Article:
There’s always a lot of confusion about when to move your baby onto eggs, dairy, cows milk, peanuts etc. so I thought it was my public duty to update you all. Hot off the press this week is the new ASCIA guidelines. ASCIA are the Australian Society of Clinical Immunologists and Allergists.

http://www.allergy.org.au/images/pcc/ASCIA_guidelines_infant_feeding_and_allergy_prevention.pdf

To quote ASCIA, “This advice applies to all infants, including the majority of those who are at a higher risk of developing allergies. This advice is suitable for infants with mild or moderate eczema.”

ASCIA and cows milkThere is a lot of confusion particularly about introducing cows milk especially.

Can I clarify...Breast milk and infant formula should be the MAIN drink your baby has until 12 months old.

This is what the NHMRC (National Health and Medical Research Council) and ASCIA state verbatim, “Regular cow’s, goat’s milk (or other mammal derived milks), soy milk, nut and cereal beverages are not recommended for infants as the main source of milk before 12 months of age”.

However FULL CREAM COWS MILK can be used in cooking and on cereals from 4 motoddler milknths. And I’m quoting ASCIA and the NHMRC here.

NHMRC on page 92 Cow’s milk (full cream cow’s milk) state verbatim that: “Cow’s milk has high electrolyte and protein concentrations giving it a high renal solute load. Cow’s milk contains 23 mmol/l of sodium and 3.4 g/100 ml of protein.553 Feeding infants with whole cow’s milk before 12 months of age is associated with an increased incidence of iron deficiency. The AAP first recommended against the use of cow’s milk under 12 months of age in 1992. This position has been reconfirmed by more recent studies and reviews.solids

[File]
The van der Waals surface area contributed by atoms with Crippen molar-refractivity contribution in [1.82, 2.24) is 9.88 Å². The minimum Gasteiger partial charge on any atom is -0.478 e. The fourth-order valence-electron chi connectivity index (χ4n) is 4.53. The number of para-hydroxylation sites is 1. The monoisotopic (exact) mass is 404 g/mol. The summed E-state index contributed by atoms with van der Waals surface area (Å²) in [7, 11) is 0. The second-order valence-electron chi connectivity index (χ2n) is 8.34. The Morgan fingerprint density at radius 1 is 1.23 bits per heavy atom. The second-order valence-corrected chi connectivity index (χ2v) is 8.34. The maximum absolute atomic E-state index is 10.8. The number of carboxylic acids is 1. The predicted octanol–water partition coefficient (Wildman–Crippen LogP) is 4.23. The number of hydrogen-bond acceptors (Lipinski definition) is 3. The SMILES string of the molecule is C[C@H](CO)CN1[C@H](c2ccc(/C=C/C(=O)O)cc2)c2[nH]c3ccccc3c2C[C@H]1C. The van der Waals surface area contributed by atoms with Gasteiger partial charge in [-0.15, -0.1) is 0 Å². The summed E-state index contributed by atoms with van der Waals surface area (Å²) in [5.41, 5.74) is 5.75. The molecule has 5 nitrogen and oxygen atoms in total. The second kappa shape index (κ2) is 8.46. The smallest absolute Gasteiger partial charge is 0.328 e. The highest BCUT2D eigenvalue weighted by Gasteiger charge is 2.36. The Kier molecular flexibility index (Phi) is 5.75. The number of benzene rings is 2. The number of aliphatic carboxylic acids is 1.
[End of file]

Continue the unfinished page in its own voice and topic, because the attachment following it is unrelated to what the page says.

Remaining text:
Although cow’s milk should not be given as a main drink to infants under the age of 12 months, small quantities may be given as part of solid foods, such as custards and on cereal. After 12 months of age the consumption of cow’s milk should be limited to around 500 ml because of the high protein and low iron content (see Table 2.1; page 27) and the risk of reducing diversity in the diet.

Page 93 of the NHMRC states that “Breast milk or infant formula should be the main drink in the first 12 months. Exclusively breastfed infants do not require additional fluids up to 6 months of age. For formula-fed infants, cooled boiled tap water may be used if additional fluids are needed. From around 6 months, small amounts of cooled boiled water can supplement breast milk or infant formula. Consuming any other drinks in the first 12 months may interfere with an infant’s intake of breast milk or infant formula.

After 12 months, water and whole cow’s milk should be the main drinks offered. where available, clean and safe tap water should be offered, especially if it contains fluoride.”

I hope that cleared things up. I feel much better now that I’ve kept you all up to date 🙂